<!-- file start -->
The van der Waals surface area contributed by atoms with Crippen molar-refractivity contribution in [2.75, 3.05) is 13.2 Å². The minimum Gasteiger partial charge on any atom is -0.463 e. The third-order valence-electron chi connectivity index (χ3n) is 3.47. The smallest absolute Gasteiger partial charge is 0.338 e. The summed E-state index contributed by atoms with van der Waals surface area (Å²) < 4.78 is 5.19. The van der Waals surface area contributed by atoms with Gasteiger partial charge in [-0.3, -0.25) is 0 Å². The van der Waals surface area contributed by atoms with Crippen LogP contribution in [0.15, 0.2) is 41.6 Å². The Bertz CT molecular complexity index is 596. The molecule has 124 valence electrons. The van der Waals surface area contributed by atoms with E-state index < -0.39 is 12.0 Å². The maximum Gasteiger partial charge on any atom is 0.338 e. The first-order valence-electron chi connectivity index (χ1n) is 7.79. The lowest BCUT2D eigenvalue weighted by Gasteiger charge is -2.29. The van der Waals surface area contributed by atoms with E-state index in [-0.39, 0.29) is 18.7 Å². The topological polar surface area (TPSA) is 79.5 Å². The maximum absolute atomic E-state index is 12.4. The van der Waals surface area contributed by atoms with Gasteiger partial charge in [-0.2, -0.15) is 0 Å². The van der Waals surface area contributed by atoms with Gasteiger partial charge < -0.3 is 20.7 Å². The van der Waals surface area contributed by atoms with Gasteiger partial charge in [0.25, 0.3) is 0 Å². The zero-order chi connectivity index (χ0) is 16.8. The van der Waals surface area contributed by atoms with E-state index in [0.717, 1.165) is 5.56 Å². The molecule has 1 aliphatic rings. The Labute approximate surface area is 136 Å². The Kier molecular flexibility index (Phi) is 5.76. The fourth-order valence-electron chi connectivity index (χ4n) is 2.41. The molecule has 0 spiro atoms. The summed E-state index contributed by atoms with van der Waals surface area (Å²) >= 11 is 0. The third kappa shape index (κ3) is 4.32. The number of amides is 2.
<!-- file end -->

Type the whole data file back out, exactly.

The van der Waals surface area contributed by atoms with Crippen molar-refractivity contribution in [2.75, 3.05) is 13.2 Å². The minimum Gasteiger partial charge on any atom is -0.463 e. The third-order valence-electron chi connectivity index (χ3n) is 3.47. The smallest absolute Gasteiger partial charge is 0.338 e. The summed E-state index contributed by atoms with van der Waals surface area (Å²) < 4.78 is 5.19. The van der Waals surface area contributed by atoms with Gasteiger partial charge in [-0.3, -0.25) is 0 Å². The van der Waals surface area contributed by atoms with Crippen LogP contribution in [0.15, 0.2) is 41.6 Å². The Bertz CT molecular complexity index is 596. The molecule has 124 valence electrons. The van der Waals surface area contributed by atoms with E-state index < -0.39 is 12.0 Å². The maximum Gasteiger partial charge on any atom is 0.338 e. The first-order valence-electron chi connectivity index (χ1n) is 7.79. The lowest BCUT2D eigenvalue weighted by Gasteiger charge is -2.29. The van der Waals surface area contributed by atoms with E-state index in [-0.39, 0.29) is 18.7 Å². The topological polar surface area (TPSA) is 79.5 Å². The maximum absolute atomic E-state index is 12.4. The van der Waals surface area contributed by atoms with Gasteiger partial charge in [-0.2, -0.15) is 0 Å². The van der Waals surface area contributed by atoms with Gasteiger partial charge < -0.3 is 20.7 Å². The van der Waals surface area contributed by atoms with Gasteiger partial charge in [0.25, 0.3) is 0 Å². The zero-order chi connectivity index (χ0) is 16.8. The van der Waals surface area contributed by atoms with E-state index in [0.717, 1.165) is 5.56 Å². The molecule has 1 aliphatic rings. The Labute approximate surface area is 136 Å². The Kier molecular flexibility index (Phi) is 5.76. The fourth-order valence-electron chi connectivity index (χ4n) is 2.41. The molecule has 0 spiro atoms. The summed E-state index contributed by atoms with van der Waals surface area (Å²) >= 11 is 0. The third kappa shape index (κ3) is 4.32. The number of amides is 2.